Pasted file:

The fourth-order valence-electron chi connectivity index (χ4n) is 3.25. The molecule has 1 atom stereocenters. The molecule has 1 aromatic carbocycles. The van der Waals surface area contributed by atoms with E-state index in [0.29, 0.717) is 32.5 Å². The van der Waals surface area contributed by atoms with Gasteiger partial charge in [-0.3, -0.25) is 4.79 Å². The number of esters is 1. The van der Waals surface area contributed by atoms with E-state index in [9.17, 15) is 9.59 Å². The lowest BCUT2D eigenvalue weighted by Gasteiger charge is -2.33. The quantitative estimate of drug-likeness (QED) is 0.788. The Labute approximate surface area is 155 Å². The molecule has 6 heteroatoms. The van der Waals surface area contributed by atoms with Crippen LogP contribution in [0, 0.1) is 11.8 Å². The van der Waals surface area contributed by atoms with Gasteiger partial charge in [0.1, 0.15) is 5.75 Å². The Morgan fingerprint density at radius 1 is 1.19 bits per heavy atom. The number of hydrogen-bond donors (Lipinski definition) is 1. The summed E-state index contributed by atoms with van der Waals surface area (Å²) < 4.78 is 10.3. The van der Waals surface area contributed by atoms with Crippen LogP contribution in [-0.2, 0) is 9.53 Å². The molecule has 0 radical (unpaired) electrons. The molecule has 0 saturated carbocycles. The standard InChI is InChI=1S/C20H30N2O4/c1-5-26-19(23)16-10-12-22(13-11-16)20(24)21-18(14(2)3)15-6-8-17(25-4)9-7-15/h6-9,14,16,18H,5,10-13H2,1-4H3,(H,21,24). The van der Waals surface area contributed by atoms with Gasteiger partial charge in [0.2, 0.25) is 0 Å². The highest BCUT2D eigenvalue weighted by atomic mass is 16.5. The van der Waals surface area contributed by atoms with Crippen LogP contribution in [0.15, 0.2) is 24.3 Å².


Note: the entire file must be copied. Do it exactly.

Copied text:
The fourth-order valence-electron chi connectivity index (χ4n) is 3.25. The molecule has 1 atom stereocenters. The molecule has 1 aromatic carbocycles. The van der Waals surface area contributed by atoms with E-state index in [0.29, 0.717) is 32.5 Å². The van der Waals surface area contributed by atoms with Gasteiger partial charge in [-0.3, -0.25) is 4.79 Å². The number of esters is 1. The van der Waals surface area contributed by atoms with E-state index in [9.17, 15) is 9.59 Å². The lowest BCUT2D eigenvalue weighted by Gasteiger charge is -2.33. The quantitative estimate of drug-likeness (QED) is 0.788. The Labute approximate surface area is 155 Å². The molecule has 6 heteroatoms. The van der Waals surface area contributed by atoms with Crippen LogP contribution in [0, 0.1) is 11.8 Å². The van der Waals surface area contributed by atoms with Gasteiger partial charge in [0.1, 0.15) is 5.75 Å². The Morgan fingerprint density at radius 1 is 1.19 bits per heavy atom. The number of hydrogen-bond donors (Lipinski definition) is 1. The summed E-state index contributed by atoms with van der Waals surface area (Å²) < 4.78 is 10.3. The van der Waals surface area contributed by atoms with Crippen LogP contribution in [-0.2, 0) is 9.53 Å². The molecule has 0 radical (unpaired) electrons. The molecule has 0 saturated carbocycles. The standard InChI is InChI=1S/C20H30N2O4/c1-5-26-19(23)16-10-12-22(13-11-16)20(24)21-18(14(2)3)15-6-8-17(25-4)9-7-15/h6-9,14,16,18H,5,10-13H2,1-4H3,(H,21,24). The van der Waals surface area contributed by atoms with Gasteiger partial charge in [0.2, 0.25) is 0 Å². The highest BCUT2D eigenvalue weighted by atomic mass is 16.5. The van der Waals surface area contributed by atoms with Crippen LogP contribution in [0.15, 0.2) is 24.3 Å².